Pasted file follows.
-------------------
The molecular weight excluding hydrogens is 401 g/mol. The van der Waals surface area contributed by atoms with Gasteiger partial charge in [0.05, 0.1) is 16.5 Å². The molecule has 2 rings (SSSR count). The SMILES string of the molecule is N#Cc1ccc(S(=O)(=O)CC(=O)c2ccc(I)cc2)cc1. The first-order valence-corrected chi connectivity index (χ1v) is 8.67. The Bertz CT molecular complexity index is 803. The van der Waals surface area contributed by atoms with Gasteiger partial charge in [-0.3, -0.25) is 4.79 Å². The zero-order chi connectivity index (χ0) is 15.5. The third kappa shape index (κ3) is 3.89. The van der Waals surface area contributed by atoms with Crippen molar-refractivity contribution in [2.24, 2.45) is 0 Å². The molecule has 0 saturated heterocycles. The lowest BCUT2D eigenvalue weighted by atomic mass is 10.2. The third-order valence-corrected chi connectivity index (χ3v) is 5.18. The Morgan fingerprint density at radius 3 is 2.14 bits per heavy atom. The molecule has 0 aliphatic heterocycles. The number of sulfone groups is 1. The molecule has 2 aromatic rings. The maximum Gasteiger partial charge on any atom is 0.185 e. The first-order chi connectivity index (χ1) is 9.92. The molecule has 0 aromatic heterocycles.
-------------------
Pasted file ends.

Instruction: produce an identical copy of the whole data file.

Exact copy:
The molecular weight excluding hydrogens is 401 g/mol. The van der Waals surface area contributed by atoms with Gasteiger partial charge in [0.05, 0.1) is 16.5 Å². The molecule has 2 rings (SSSR count). The SMILES string of the molecule is N#Cc1ccc(S(=O)(=O)CC(=O)c2ccc(I)cc2)cc1. The first-order valence-corrected chi connectivity index (χ1v) is 8.67. The Bertz CT molecular complexity index is 803. The van der Waals surface area contributed by atoms with Gasteiger partial charge in [-0.3, -0.25) is 4.79 Å². The zero-order chi connectivity index (χ0) is 15.5. The third kappa shape index (κ3) is 3.89. The van der Waals surface area contributed by atoms with Crippen molar-refractivity contribution in [2.24, 2.45) is 0 Å². The molecule has 0 saturated heterocycles. The lowest BCUT2D eigenvalue weighted by atomic mass is 10.2. The third-order valence-corrected chi connectivity index (χ3v) is 5.18. The Morgan fingerprint density at radius 3 is 2.14 bits per heavy atom. The molecule has 0 aliphatic heterocycles. The number of sulfone groups is 1. The molecule has 2 aromatic rings. The maximum Gasteiger partial charge on any atom is 0.185 e. The first-order chi connectivity index (χ1) is 9.92. The molecule has 0 aromatic heterocycles.